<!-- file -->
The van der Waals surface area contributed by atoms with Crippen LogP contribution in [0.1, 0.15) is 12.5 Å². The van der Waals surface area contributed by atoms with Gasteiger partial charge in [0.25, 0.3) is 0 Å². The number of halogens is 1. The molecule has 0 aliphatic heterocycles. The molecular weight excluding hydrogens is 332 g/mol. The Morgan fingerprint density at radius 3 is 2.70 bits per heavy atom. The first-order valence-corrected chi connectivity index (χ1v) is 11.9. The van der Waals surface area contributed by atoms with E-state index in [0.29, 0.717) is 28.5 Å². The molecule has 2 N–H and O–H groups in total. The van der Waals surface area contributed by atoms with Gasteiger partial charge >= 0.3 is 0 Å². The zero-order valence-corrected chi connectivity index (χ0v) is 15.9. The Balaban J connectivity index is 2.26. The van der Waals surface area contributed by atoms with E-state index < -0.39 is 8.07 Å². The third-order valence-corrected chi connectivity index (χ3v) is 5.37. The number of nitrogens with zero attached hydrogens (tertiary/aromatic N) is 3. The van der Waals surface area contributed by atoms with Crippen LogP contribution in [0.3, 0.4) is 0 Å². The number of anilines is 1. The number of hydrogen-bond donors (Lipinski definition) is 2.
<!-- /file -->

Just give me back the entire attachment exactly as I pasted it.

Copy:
The van der Waals surface area contributed by atoms with Crippen LogP contribution in [0.1, 0.15) is 12.5 Å². The van der Waals surface area contributed by atoms with Gasteiger partial charge in [0.25, 0.3) is 0 Å². The number of halogens is 1. The molecule has 0 aliphatic heterocycles. The molecular weight excluding hydrogens is 332 g/mol. The Morgan fingerprint density at radius 3 is 2.70 bits per heavy atom. The first-order valence-corrected chi connectivity index (χ1v) is 11.9. The van der Waals surface area contributed by atoms with E-state index in [0.29, 0.717) is 28.5 Å². The molecule has 2 N–H and O–H groups in total. The van der Waals surface area contributed by atoms with Gasteiger partial charge >= 0.3 is 0 Å². The zero-order valence-corrected chi connectivity index (χ0v) is 15.9. The Balaban J connectivity index is 2.26. The van der Waals surface area contributed by atoms with E-state index < -0.39 is 8.07 Å². The third-order valence-corrected chi connectivity index (χ3v) is 5.37. The number of nitrogens with zero attached hydrogens (tertiary/aromatic N) is 3. The van der Waals surface area contributed by atoms with Crippen LogP contribution in [0.3, 0.4) is 0 Å². The number of anilines is 1. The number of hydrogen-bond donors (Lipinski definition) is 2.